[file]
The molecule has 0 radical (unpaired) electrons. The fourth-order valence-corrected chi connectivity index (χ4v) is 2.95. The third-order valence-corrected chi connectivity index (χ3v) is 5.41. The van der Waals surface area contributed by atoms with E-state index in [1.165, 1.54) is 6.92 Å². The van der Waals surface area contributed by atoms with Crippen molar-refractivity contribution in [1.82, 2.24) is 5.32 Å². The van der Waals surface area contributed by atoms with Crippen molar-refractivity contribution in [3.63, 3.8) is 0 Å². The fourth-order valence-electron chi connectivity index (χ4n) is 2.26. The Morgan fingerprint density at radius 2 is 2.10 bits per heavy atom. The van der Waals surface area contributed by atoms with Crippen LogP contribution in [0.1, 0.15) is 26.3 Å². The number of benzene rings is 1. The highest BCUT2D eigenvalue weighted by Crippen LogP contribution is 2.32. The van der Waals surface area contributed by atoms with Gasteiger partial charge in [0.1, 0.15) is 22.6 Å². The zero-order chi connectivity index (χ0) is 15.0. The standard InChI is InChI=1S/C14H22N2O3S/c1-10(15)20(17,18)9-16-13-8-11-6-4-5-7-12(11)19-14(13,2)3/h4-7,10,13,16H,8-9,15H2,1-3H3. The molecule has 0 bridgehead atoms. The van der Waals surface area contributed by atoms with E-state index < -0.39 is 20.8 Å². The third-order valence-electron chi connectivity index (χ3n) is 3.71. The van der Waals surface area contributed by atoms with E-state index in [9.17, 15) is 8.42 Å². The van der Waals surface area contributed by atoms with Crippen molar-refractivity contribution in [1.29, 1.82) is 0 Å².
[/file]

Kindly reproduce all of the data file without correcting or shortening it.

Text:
The molecule has 0 radical (unpaired) electrons. The fourth-order valence-corrected chi connectivity index (χ4v) is 2.95. The third-order valence-corrected chi connectivity index (χ3v) is 5.41. The van der Waals surface area contributed by atoms with E-state index in [1.165, 1.54) is 6.92 Å². The van der Waals surface area contributed by atoms with Crippen molar-refractivity contribution in [1.82, 2.24) is 5.32 Å². The van der Waals surface area contributed by atoms with Crippen molar-refractivity contribution in [3.63, 3.8) is 0 Å². The fourth-order valence-electron chi connectivity index (χ4n) is 2.26. The Morgan fingerprint density at radius 2 is 2.10 bits per heavy atom. The van der Waals surface area contributed by atoms with Crippen LogP contribution in [0.1, 0.15) is 26.3 Å². The number of benzene rings is 1. The highest BCUT2D eigenvalue weighted by Crippen LogP contribution is 2.32. The van der Waals surface area contributed by atoms with Gasteiger partial charge in [0.1, 0.15) is 22.6 Å². The zero-order chi connectivity index (χ0) is 15.0. The standard InChI is InChI=1S/C14H22N2O3S/c1-10(15)20(17,18)9-16-13-8-11-6-4-5-7-12(11)19-14(13,2)3/h4-7,10,13,16H,8-9,15H2,1-3H3. The molecule has 0 bridgehead atoms. The van der Waals surface area contributed by atoms with E-state index < -0.39 is 20.8 Å². The third-order valence-electron chi connectivity index (χ3n) is 3.71. The van der Waals surface area contributed by atoms with E-state index in [9.17, 15) is 8.42 Å². The van der Waals surface area contributed by atoms with Crippen molar-refractivity contribution in [1.29, 1.82) is 0 Å².